Future looks healthy

PERTH has a terrific potential in the globalised world if only the opportunities can be seized.

This was the view of delegates and speakers from around Australia who spoke at the Future Perth Conference held recently by the WA Planning Commission and the Committee of Economic Development of Australia.

The conference was initiated when the Future Perth project was announced by Planning Minister Graham Kierath in June.

The Future Perth project will set out the goals for Perth over the next ten to twenty years by looking at the economic, social and environmental factors that will shape Perth’s future.

Over the coming months a series of seminars focusing on Perth’s future and its place in the global economy will take place.

Topics addressed will include education and tourism, housing and property, infrastructure and industry and resources.

WA Planning Commission chairman Simon Holthouse said the conference was convened in recognition of the increasing focus on changing economic trends and location of employment.

“We need to urgently explore and identify the ways in which Perth and its hinterland can be globally competitive and identify the implications for Perth’s growth,” Mr Holthouse said.

Bankwest managing director and CEDA vice president Terry Budge said there were great opportunities coming out of Asia’s urbanisation.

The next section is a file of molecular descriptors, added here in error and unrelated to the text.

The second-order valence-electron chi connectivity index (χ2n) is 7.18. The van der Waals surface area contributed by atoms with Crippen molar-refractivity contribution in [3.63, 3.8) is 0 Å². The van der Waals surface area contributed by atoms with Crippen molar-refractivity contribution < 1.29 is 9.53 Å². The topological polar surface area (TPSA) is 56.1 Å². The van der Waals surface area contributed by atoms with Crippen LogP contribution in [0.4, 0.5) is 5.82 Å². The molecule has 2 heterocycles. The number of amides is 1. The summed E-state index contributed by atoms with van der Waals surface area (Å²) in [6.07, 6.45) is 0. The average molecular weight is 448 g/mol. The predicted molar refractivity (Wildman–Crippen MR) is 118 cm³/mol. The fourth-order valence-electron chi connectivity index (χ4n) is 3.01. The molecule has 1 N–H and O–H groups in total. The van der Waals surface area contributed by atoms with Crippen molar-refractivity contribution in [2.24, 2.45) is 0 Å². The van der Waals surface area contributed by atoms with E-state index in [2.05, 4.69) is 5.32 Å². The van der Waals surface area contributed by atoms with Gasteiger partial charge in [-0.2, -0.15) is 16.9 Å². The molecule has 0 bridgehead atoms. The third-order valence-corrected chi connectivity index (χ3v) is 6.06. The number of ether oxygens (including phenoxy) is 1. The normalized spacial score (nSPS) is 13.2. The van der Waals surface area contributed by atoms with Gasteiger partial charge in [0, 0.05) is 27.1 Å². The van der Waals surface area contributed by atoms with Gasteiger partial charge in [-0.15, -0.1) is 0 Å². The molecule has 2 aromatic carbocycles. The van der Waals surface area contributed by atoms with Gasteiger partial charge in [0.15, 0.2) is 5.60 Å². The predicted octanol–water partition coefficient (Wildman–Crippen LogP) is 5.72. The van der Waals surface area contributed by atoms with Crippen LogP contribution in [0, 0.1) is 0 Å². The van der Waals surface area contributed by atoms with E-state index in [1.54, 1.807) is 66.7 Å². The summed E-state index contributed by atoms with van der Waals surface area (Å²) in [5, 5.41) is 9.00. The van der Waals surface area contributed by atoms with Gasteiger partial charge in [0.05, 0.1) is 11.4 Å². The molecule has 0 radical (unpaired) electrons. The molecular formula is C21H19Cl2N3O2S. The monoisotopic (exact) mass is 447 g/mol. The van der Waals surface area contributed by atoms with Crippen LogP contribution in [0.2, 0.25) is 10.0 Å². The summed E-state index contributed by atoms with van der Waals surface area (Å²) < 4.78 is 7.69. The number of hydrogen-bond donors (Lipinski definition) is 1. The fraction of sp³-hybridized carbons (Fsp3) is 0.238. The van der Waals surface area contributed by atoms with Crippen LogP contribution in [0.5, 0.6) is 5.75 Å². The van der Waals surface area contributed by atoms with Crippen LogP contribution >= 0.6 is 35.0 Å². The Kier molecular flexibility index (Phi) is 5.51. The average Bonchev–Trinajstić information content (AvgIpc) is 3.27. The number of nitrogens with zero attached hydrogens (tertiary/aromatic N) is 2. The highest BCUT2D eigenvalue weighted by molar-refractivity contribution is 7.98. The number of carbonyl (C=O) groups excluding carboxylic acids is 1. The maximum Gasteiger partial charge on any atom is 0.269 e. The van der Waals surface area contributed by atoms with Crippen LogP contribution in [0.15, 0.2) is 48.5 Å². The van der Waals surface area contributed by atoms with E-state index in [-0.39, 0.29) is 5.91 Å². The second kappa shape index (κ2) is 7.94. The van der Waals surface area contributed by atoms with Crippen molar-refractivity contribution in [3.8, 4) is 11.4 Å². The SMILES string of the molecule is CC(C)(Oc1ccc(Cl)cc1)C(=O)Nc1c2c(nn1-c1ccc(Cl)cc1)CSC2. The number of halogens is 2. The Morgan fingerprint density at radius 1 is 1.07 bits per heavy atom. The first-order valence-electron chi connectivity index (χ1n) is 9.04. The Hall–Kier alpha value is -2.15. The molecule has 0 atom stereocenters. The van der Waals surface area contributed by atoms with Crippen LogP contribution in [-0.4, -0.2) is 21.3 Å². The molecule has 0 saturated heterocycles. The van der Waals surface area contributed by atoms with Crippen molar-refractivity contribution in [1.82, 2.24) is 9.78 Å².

“There are plenty of opportunities out there but the question is whether we will turn these opportunities into reality,” he said.

University of Notre Dame lecturer Professor Don Watts said, while great opportunities existed, there was a pending national tragedy in terms of the education of children.

He said it was important to educate children to remove the ignorance in the community empowering those who don’t want to embrace change.

University of Canberra Centre for Developing Cities director Lyndsay Neilson said to succeed Perth had to improve its profile to compete with 500 similarly sized cities for venture capital.

Professor Neilson said that, in a survey of 260 international businesses, less than half of one per cent saw Australia as a potential investment location, while more than 50 per cent believed Asia was a good place to invest.

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